Local towns often have to wait several months to pass their budgets because they need to find out the amount of aid they are getting from the state.
On April 18, the City Council adopted the budget at a special meeting just one day after the city was informed that it would receive $8 million in supplemental state aid. The $8 million was necessary for the city to bridge the remaining gap in their budget and avoid raising taxes on a municipal level.
As a result, the municipal tax rate will stay at $25.47 per $1,000 of assessed property, which means a property owner will pay $2,547 in municipal taxes this year for a building they own assessed at $100,000.
The current overall tax rate for residents in Jersey City is $55.49 per $1,000, which also includes the county tax rate and the school tax. Those other taxes come from the county and school budgets.
City Business Administrator Brian O'Reilly said last week that the school tax levy portion of the overall tax rate will be increased by 31 cents as the result of city funding for schools increasing from $82 million to $86.1 million.
Also, the county tax levy portion is expected to increase by 25 cents.
While the Jersey City school system has passed its budget for next year, the county government is expected to pass its next budget by June.
The increases would have an impact on the quarterly tax bills going out on July 1, with the overall tax rate estimated to jump from $55.49 to $56.05.Earlier budget next year
O'Reilly said the other reason for this year's budget being so late was that the city had to wait for a $15 million payment from Honeywell International after the company settled a lawsuit with the city to bring about the cleanup of chromium on the city's west side.
O'Reilly said that he expects the 2008-2009 municipal budget to be introduced by September, and it will be adopted "much earlier than this year."
"Adoption of the budget has been historically late," O'Reilly said. "In the three prior years, I have introduced the budget in September, October, and November. Usually, we introduce the budget and fill it as we go along."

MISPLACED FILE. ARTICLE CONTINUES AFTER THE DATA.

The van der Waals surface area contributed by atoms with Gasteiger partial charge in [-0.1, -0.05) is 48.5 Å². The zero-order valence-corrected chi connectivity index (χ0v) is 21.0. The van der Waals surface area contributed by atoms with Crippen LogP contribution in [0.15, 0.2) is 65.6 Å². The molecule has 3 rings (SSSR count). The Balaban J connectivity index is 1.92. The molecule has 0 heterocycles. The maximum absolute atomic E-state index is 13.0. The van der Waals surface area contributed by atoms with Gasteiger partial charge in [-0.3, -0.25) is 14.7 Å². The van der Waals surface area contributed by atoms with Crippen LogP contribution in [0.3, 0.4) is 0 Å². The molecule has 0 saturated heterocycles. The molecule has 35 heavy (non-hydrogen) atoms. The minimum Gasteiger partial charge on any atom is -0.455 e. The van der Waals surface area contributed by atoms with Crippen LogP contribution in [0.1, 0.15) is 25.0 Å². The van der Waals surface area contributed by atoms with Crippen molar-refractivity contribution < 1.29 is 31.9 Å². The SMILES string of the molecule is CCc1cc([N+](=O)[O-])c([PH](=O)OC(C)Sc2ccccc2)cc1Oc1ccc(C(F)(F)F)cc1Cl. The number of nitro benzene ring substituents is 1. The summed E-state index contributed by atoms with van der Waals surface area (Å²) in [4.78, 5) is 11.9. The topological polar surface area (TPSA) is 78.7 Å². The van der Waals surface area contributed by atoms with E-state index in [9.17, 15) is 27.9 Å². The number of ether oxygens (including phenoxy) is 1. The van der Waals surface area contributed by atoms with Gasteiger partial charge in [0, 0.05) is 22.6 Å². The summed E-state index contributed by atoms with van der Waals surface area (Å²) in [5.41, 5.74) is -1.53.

O'Reilly said receiving the $8 million in state aid will have some impact on how the next fiscal year's budget will be devised.
In order to qualify for and receive the $8 million for the current fiscal year, Jersey City had to sign a memorandum of understanding with the state's Department of Community Affairs (through its Division of Local Government Services) agreeing to various conditions, requirements, and restrictions. State now monitoring hiring
These include such things as a hiring and promotion freeze, with certain exceptions.
The hiring of new employees must have approval from the state.
There will also be a freeze on promotions and transfers involving salary increases, unless required by contractual obligations or unless the promotion/transfer results in no increased cost to the city.
And the city must submit to the state detailed monthly revenue and expenditure budget reports, and copies of budget transfer resolutions.
O'Reilly said that the city will consider hires only for revenue-producing city positions, and public safety jobs such as police and fire. Urge to merge
Also, the city will consider merging several city departments including the Department of Finance with the Department of Business Administration, and the Division of Engineering with the Division of Traffic and Transportation Maintenance.
O'Reilly said these mergers, which have been discussed with the state, will save the city money as jobs will be scaled down and employees are trained to take on additional responsibilities.
O'Reilly said the mergers are being considered because the city may not be so lucky in the next fiscal year to get another $8 million in state aid.
The merger plan is scheduled to be introduced to the City Council for possible approval in either May or June. Comments on this article can be sent to firstname.lastname@example.org.